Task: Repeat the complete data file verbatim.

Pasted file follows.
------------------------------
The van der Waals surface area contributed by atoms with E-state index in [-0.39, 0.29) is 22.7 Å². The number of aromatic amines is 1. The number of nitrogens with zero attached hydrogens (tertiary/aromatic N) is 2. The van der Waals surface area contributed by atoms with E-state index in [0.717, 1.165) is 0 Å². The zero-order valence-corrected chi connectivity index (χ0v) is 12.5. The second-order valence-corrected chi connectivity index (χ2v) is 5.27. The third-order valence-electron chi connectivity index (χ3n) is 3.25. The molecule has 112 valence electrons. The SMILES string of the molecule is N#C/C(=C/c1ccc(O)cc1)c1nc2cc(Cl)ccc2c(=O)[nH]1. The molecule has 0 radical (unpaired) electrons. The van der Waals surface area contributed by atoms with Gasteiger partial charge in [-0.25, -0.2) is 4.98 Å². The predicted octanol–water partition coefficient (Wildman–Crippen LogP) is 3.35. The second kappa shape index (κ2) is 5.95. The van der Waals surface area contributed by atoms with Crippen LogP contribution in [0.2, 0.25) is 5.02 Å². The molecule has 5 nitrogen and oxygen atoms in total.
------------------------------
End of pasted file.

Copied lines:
The van der Waals surface area contributed by atoms with E-state index in [-0.39, 0.29) is 22.7 Å². The number of aromatic amines is 1. The number of nitrogens with zero attached hydrogens (tertiary/aromatic N) is 2. The van der Waals surface area contributed by atoms with E-state index in [0.717, 1.165) is 0 Å². The zero-order valence-corrected chi connectivity index (χ0v) is 12.5. The second-order valence-corrected chi connectivity index (χ2v) is 5.27. The third-order valence-electron chi connectivity index (χ3n) is 3.25. The molecule has 112 valence electrons. The SMILES string of the molecule is N#C/C(=C/c1ccc(O)cc1)c1nc2cc(Cl)ccc2c(=O)[nH]1. The molecule has 0 radical (unpaired) electrons. The van der Waals surface area contributed by atoms with Gasteiger partial charge in [-0.25, -0.2) is 4.98 Å². The predicted octanol–water partition coefficient (Wildman–Crippen LogP) is 3.35. The second kappa shape index (κ2) is 5.95. The van der Waals surface area contributed by atoms with Crippen LogP contribution in [0.2, 0.25) is 5.02 Å². The molecule has 5 nitrogen and oxygen atoms in total.